In the prone position, flexion and extension movements are performed. The limitations are slightly more severe than following an ACL reconstruction and walking returns to normal after around 6 weeks. After 4-5 months, you can start running and jogging, and after 6-9 months, you can start sports.
When a knee bends inside or is impacted from the outside, the MCL (medial collateral ligament) is frequently injured. This is one of the simpler ligaments to mend because it usually recovers with just rest and a brace. When this ligament is torn in conjunction with other ligaments, such as the ACL, or in obese patients, it may require surgical treatment – repair or reconstruction.
Do we always need to operate on it?
When torn from the thigh bone or the middle of its substance, this is a relatively friendly ligament that heals in roughly half of the instances. This process takes around 6 weeks and necessitates some form of immobility, such as a brace.
When do we need to operate?
When the knee continues to open up from the inside after 6-8 weeks, or if the injury is at the attachment to the leg bone, surgery is required. When several ligaments of the knee are injured, it is sometimes necessary to restore the knee as soon as possible.
What kind of operation is done?
There are two types of operations for MCL injury.
1. When the ligament has just come loose from its attachment at either end, it is repaired. The original ligament is simply mended and returned to its proper position. Internal splintage, or supporting the mending ligament with a thick tape-like structure, is something we perform occasionally.
2. When a ligament is fully torn and no longer has its original structure, it is reconstructed. The tendons of the hamstrings (semitendinosus/gracilis) are used to create a new ligament, which is then secured using specialized devices.
What is post-op rehabilitation?
This is dependent on whether the MCL is operated on alone or in conjunction with another ligament.
If the procedure is performed in isolation, the patient is placed in a lengthy knee brace for 6 weeks and then allowed to bend the knee off of the brace while remaining cross-legged. Using the brace, you can walk with a walker or crutches. The patient must, however, wear the brace while walking for the next six weeks.
The rehabilitation depends on which other ligament is rebuilt if additional ligament reconstruction is done.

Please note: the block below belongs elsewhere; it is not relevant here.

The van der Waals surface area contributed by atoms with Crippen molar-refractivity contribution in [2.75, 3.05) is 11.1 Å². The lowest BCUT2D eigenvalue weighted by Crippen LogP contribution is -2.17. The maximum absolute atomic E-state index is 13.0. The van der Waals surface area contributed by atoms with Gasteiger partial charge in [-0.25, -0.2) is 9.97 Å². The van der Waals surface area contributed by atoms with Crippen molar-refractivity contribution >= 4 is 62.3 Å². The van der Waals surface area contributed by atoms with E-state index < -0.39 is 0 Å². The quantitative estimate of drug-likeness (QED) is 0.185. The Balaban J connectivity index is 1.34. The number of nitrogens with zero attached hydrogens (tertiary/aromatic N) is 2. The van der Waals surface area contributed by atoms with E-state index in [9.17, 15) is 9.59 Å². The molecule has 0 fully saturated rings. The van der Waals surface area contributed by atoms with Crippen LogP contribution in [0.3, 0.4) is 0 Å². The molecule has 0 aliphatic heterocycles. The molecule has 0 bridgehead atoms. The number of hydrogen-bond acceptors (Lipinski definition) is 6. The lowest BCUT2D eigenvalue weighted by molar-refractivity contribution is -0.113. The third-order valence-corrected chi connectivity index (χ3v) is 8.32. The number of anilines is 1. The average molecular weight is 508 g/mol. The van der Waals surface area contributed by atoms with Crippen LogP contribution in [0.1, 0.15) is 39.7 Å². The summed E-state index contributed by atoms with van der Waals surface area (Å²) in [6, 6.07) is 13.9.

Postero-lateral Corner injuries:
What is the posterolateral corner?
On the back of the outside aspect of the knee, is a portion of the knee. The popliteus tendon and the lateral collateral ligament are the two main components.
Does it require reconstruction?
Almost frequently, it needs reconstruction. It is almost always found in conjunction with ACL or PCL tears that are rebuilt at the same time.
How is it reconstructed?
The semitendinosus and gracilis (hamstring tendons) of the other legs are fashioned into one or both of these ligaments and attached to the thigh and leg bone at their corresponding positions.
What is post-operative rehabilitation?
For the first two weeks, the patient wears a lengthy knee brace, then a hinged knee brace with crutches or a walker. Out of the brace, but in a prone position, movement is permitted.
Multiple ligament injuries to the knee:
In serious accidents, this type of catastrophic damage happens. Frequently, the knee dislocates or becomes quite unstable. Even moving the leg in bed becomes impossible. Any attempt to place weight on the leg causes the knee to ‘give way.’ Blood oozing out beneath the skin causes a bluish discoloration of the knee in the early stages. Damage to the nerves and arteries of the leg may occur in severe injuries, making the injury limb-threatening. These injuries would necessitate surgery in the majority of young and active patients. These operations are extremely specialized, and only a few surgeons with extensive experience in this field are capable to perform them successfully. Physiotherapy after surgery is a crucial aspect of the entire recovery process.